Book Description

Quarto. Handsomely bound in contemporary mottled calf. The boards ruled in gilt, the spine with five raised bands, compartments with decorative devices in gilt, and gilt morocco title label. Engraved title page with hand-coloured allegorical border. Illustrated with 42 full-page contemporary hand-coloured engraved plates depicting the Dance of Death, all but two with additional contemporary watercolour and wash architectural borders, and two further uncoloured engraved illustrations (”Memento Mori” and a the surreal Vexierbild). Curiously, as part of the process of the contemporary owner’s embellishment, a number of the central engraved images have apparently been excised and remounted on the decorated text pages. A very good copy indeed, the binding square and firm with the hinges expertly repaired. The contents with some occasional pencil marking to the blank verso of a few of the plates and occasional minor marking to page margins are otherwise in very good order.
Dealer Notes
An extraordinary coloured copy of the famous “Danse Macabre”, or “Dance of Death”.

The Dance of Death forms a series of illustrations in which a quick, lively skeleton - as the personification of death itself - leads away a succession of individuals in a dance step. The partner’s social station is instantly recognisable, but death is indifferent to rank, just as cheerfully leading off the Queen or the Pope as the Merchant or the Beggar, thus serving as a memento mori, to remind people of the fragility of their lives, and how vain the glories of earthly life. While the conventions of this allegorical procession may have originated in Medieval Pageants, their popularity grew and flourished in the Renaissance and Baroque periods. Basel in Switzerland hosted a thriving printing industry, and the fifteenth-century Dance of Death fresco painted on the walls of the Predigerkirche influenced several printed editions, notably Holbein’s. The copies produced by the printer and engraver Matthaeus Merian are, however, considered the most faithful renderings of these Basel frescoes (ultimately destroyed by the town council in 1805 after having been deemed “an eyesore”). Merian made his drawings from the Basel frescoes in 1616, and published minimal versions of them in 1621 and 1625. Later, he augmented each image in the 1649 suite with sky, clouds and background detail. This edition of 1725 is particularly attractive, richly engraved and printed on heavy paper. The book was frequently reprinted and copied for the succeeding 150 years, becoming the most instantly recognizable of all Baroque editions of the Dance of Death.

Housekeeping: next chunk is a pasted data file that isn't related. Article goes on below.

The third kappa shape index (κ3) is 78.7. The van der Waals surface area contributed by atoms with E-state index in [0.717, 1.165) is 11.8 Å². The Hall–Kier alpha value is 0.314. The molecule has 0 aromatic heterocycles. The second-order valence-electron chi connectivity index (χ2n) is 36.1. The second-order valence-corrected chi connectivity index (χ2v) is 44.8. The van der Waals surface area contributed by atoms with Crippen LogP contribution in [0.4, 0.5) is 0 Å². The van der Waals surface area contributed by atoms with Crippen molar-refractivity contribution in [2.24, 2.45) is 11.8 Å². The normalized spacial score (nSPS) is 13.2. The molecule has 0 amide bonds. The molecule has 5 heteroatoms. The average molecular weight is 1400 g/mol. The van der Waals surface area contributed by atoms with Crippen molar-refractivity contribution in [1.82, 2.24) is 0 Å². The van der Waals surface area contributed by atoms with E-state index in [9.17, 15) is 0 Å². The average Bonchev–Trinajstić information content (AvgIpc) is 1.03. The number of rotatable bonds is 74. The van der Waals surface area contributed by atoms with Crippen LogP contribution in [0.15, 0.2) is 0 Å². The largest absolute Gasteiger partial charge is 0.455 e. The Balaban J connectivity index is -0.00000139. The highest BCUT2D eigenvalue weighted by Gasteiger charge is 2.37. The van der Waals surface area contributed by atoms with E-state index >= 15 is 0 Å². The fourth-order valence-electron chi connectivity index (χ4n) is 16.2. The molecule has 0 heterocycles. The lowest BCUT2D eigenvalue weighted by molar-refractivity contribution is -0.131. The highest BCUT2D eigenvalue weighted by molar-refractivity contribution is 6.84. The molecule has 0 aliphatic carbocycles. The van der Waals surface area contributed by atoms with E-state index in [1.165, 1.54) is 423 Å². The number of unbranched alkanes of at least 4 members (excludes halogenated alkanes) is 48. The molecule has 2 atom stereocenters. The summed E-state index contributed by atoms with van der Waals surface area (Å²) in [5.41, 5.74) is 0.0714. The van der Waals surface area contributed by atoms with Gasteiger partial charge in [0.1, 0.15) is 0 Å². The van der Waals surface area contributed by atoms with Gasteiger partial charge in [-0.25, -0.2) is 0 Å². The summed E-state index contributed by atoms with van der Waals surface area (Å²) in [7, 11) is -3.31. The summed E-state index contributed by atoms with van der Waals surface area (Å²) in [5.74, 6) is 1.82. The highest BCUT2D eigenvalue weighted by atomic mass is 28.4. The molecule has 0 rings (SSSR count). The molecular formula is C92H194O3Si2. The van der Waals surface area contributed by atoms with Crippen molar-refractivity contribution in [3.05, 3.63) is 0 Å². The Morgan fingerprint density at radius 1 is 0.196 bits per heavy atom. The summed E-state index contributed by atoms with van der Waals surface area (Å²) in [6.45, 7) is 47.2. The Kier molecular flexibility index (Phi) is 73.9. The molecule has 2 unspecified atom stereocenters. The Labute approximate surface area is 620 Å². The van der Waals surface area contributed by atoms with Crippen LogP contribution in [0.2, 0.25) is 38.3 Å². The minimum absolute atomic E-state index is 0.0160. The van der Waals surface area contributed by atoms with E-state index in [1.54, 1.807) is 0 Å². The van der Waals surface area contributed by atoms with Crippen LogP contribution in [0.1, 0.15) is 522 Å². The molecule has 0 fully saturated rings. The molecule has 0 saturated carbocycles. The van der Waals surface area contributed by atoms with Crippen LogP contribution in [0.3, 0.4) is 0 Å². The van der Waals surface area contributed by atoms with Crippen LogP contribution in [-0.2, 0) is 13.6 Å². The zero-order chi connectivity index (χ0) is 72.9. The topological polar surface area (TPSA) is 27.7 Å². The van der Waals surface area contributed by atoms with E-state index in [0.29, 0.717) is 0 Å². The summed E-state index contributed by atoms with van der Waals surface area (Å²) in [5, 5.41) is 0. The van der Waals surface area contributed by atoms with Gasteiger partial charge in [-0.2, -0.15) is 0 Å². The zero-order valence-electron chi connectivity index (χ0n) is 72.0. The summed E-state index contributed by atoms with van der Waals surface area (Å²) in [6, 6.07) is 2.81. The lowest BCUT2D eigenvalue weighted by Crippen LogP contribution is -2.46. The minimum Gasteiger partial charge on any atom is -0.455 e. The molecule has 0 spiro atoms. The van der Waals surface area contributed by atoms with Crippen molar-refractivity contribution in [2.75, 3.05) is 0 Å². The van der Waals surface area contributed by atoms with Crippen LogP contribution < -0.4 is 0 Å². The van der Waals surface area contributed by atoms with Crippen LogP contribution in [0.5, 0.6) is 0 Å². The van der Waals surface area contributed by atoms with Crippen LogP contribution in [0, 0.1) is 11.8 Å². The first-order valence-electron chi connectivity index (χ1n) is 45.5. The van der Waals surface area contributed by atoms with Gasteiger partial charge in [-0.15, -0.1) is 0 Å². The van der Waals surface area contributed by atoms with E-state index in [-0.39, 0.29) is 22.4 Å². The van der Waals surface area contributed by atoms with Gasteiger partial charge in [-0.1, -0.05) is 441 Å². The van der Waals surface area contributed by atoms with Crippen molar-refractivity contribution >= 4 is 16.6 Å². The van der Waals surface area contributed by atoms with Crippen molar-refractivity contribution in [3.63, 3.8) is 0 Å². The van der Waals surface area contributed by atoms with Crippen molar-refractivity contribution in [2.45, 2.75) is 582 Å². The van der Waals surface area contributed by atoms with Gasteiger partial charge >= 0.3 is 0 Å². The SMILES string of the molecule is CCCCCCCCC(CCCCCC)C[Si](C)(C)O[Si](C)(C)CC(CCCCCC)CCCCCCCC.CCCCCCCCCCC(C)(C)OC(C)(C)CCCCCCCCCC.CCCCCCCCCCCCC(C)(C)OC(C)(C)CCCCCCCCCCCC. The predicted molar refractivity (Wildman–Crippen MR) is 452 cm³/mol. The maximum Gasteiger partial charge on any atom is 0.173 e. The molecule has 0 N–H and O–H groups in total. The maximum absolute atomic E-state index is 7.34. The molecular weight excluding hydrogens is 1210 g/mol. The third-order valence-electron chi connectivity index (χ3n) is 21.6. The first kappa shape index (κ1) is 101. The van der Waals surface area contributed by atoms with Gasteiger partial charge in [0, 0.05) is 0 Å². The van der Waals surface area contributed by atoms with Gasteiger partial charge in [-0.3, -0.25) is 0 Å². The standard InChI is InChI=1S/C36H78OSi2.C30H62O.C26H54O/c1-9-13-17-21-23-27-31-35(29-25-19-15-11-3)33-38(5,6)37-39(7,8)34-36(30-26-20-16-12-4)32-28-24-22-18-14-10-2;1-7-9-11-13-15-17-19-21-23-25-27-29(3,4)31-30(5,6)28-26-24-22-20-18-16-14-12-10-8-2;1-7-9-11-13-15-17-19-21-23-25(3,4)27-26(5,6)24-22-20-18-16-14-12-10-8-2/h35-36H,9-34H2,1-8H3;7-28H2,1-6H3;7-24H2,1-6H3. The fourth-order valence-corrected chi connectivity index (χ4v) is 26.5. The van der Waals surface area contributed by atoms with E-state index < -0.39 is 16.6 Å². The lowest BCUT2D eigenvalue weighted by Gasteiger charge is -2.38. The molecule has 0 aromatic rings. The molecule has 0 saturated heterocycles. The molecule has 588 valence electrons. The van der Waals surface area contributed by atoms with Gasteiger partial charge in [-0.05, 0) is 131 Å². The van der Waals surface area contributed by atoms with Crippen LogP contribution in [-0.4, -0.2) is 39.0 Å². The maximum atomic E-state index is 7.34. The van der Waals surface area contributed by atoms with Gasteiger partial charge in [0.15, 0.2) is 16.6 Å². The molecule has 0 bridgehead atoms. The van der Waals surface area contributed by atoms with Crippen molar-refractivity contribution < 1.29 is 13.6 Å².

Author MERIAN, Matthaeus:
Date 1725
Publisher Frankfurt: Joh. B. Andrea and H. Hort.

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